Hydride transfer (HT) is ubiquitous in catalytic reduction reactions. In heterogeneous electrocatalysis, the hydride donor could be a molecular catalytic intermediate adsorbed on an electrode surface. The stability and hydride-donating capability of such an intermediate may determine overall catalytic efficiency. Here, we report how to fine-tune a hydride donor's performance via doping an electrode surface. For semiconductor electrodes, we find that the ionization energy of the surface dopant can serve as a good descriptor for both the stability and hydride-donating capability of the catalytic intermediate adsorbed on the doped site. For the specific case of CO2 reduction on p-GaP, where adsorbed 2-pyridinide (2-PyH-*) was predicted to be the most likely hydride-donating species, we predict that its catalytic performance should be particularly enhanced by substituting Ga with Ti on the electrode surface; Sc, Al, and V surface dopants also could be worthy of further investigation.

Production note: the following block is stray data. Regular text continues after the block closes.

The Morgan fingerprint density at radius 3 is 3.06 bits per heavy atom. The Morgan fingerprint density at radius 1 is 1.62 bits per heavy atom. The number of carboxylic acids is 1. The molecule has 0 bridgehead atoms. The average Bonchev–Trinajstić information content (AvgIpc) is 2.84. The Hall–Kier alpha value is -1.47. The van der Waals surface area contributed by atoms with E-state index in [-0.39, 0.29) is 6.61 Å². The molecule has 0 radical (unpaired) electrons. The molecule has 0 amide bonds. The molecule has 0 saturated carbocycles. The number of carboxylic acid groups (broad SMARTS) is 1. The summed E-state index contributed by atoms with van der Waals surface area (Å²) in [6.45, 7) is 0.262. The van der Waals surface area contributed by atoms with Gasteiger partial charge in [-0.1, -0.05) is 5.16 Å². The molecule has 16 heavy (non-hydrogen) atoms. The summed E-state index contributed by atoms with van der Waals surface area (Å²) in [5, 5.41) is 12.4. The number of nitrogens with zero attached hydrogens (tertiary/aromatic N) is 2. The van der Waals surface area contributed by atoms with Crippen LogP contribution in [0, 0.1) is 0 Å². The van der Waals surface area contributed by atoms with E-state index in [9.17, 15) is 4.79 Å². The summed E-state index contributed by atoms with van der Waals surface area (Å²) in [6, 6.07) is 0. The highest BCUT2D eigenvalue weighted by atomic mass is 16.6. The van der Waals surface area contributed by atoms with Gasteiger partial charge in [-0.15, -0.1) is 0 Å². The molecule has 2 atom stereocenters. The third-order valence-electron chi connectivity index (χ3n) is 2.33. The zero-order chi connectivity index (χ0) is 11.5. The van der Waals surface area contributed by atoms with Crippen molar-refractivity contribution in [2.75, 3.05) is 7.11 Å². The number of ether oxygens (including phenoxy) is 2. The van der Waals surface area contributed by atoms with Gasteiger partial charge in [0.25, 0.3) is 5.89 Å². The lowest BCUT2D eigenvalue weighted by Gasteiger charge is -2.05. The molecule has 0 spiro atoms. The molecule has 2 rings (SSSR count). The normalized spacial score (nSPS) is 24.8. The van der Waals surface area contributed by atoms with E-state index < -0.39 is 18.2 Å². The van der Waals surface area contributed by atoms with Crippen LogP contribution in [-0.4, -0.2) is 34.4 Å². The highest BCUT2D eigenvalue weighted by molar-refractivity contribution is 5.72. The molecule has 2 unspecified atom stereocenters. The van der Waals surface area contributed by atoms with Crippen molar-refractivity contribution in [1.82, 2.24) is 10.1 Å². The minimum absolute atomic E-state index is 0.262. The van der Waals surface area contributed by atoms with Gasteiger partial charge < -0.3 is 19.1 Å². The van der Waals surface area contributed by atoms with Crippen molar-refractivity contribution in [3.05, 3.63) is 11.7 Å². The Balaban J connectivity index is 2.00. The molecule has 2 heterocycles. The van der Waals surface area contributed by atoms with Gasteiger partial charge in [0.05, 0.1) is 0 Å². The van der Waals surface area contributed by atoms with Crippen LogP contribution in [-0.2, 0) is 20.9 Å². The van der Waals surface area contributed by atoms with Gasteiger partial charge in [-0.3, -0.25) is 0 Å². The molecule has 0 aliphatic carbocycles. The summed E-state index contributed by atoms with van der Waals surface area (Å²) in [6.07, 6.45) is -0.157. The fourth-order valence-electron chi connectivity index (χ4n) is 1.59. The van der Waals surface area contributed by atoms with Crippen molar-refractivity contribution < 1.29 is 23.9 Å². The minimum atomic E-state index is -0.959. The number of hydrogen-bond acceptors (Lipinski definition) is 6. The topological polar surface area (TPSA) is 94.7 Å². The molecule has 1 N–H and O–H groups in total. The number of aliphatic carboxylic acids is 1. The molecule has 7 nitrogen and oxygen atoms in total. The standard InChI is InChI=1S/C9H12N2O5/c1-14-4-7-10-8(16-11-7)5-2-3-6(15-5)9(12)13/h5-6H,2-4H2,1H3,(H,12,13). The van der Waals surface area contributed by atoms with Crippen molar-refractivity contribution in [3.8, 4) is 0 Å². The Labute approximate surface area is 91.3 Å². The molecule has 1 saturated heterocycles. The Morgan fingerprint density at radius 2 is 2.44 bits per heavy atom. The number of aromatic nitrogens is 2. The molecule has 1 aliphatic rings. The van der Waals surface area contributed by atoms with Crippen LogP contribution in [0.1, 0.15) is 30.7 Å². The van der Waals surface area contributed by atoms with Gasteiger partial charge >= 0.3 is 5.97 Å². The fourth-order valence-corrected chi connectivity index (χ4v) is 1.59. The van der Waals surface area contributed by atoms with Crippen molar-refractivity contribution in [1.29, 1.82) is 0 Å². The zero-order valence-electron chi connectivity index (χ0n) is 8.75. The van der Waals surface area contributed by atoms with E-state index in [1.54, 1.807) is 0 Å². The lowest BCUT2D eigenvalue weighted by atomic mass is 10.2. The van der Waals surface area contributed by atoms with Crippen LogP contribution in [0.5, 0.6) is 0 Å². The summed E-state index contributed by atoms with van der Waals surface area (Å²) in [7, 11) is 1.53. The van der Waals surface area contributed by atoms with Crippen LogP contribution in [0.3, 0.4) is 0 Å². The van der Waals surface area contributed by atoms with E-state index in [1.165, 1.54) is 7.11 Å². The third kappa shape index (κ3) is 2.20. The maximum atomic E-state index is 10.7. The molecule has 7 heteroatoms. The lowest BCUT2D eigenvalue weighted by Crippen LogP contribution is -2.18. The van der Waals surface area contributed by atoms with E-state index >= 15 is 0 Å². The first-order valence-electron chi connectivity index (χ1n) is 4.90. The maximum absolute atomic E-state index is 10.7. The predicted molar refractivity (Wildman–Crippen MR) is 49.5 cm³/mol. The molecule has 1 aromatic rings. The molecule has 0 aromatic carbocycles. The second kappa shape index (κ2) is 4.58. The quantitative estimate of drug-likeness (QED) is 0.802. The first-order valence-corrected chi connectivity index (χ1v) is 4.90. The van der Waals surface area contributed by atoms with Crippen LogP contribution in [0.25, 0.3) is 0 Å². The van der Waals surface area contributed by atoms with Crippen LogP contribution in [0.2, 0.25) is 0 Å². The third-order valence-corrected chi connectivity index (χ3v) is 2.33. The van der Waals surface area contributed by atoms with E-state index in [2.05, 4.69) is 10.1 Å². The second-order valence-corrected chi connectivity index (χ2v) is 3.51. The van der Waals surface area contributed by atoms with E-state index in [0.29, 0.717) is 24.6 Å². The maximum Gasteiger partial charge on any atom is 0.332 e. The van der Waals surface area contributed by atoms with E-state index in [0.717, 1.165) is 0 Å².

All Science Journal Classification (ASJC) codes
- Colloid and Surface Chemistry